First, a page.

In my class on the Pentateuch (Torah, Gen.-Deut.), my professor gave the class an assignment to be done by the next class session. The assignment was to answer the following question:
If someone says, “The Old Testament (OT) is irrelevant for Christians,” what would be a biblically informed response?
The response had to be in 250 words or less. For this reason, instead of offering my own response and leaving it at that, I thought it best to provide multiple responses from the class to give you, the reader, a more well-rounded response to the question, since it’s an important question for Christians to consider.
Below are multiple responses to the question, and the person from whom the response was given can be found above each one. While many responses will have some repeated material, each one has something different to offer and consider in one regard or another.
Many Christians approach the Old Testament with some level of hesitation. Can strange laws, perplexing prophecies, and gruesome wars exist in the inspired Word of God? And if so, how can they relate to the Christian life today?
Too often, we disconnect ourselves from the Old Testament by considering it God’s failed attempt to offer salvation through the law. When the people of Israel failed to live up to God’s standards, we assume that he scrapped his original plans and sent his Son to die in our place instead. If God himself tossed out the Old Testament model, then surely, we can too!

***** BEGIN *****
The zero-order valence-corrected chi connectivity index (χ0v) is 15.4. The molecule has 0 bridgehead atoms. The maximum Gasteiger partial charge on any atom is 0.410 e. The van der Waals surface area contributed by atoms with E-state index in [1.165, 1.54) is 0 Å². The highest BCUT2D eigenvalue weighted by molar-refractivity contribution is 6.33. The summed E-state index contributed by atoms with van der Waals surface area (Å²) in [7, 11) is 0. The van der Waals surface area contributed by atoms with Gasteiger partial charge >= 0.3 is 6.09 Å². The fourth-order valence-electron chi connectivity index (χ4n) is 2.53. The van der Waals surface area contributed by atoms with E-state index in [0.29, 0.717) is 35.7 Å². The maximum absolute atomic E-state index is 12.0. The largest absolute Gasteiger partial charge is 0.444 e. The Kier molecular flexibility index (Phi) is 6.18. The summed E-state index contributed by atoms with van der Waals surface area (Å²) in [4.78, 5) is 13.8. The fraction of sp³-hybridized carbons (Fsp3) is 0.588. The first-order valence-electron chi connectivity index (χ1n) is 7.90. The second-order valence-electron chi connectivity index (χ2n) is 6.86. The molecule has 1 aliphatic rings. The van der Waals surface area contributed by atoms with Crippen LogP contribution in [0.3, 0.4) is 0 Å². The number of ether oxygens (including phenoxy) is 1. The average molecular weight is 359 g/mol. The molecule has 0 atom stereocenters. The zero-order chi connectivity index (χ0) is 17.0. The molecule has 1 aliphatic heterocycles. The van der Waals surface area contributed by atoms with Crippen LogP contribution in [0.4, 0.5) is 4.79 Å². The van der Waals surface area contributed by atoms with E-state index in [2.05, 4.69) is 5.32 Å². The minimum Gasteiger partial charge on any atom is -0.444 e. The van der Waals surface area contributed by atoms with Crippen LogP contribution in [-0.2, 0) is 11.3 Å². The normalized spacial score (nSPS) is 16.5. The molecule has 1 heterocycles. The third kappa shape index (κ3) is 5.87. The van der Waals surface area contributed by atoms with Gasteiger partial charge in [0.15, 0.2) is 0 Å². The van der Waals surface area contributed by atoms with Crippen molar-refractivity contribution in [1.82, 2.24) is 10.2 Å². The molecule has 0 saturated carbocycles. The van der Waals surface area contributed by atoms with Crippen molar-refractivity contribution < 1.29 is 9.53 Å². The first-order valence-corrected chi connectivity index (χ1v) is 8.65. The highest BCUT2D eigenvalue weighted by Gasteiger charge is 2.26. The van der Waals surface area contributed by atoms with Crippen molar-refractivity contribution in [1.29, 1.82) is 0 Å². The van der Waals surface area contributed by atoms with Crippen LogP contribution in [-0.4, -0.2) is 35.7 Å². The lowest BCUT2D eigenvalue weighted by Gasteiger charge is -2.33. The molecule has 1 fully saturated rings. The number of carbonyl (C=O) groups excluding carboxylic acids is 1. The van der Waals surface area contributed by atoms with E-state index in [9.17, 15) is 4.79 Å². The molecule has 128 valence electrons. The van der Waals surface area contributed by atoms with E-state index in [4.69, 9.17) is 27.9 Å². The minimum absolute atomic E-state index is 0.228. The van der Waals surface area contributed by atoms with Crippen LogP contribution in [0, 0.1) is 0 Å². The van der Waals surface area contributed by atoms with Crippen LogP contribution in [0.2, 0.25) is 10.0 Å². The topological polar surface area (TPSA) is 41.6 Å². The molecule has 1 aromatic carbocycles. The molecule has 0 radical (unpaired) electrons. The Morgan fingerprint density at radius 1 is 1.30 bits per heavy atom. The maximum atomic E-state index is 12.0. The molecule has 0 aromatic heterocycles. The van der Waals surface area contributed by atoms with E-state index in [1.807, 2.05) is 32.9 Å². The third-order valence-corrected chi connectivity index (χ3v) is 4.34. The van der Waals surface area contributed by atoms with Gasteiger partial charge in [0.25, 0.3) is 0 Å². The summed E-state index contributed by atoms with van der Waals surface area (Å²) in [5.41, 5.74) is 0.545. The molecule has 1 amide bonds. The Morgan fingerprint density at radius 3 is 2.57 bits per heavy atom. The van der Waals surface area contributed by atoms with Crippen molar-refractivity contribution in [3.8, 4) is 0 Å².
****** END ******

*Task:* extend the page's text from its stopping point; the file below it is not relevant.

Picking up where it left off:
However, sending Jesus to die for our sins was never a “Plan B.” God planned from the beginning for his Son to defeat Satan at the cross from the beginning of Genesis (3:15) and the beginning of time (Ephesians 3:11).
In 2 Timothy 3:15, Paul refers to the Old Testament as “sacred writings, which are able to make you wise for salvation through faith in Christ Jesus.” These Scriptures foreshadow God’s ultimate redemption through Christ in many ways: In Exodus, God delivers the nation of Israel from the hands of Egypt in the same way that Christ delivers his people from sin. In 2 Samuel, God gives Israel peace and victory under David’s reign in the same way we will receive peace and victory under Christ’s reign. In Nehemiah, God sends Nehemiah to build up the people of Israel and renew his covenant in the same way he sent Christ to build up the church and establish a new covenant with us.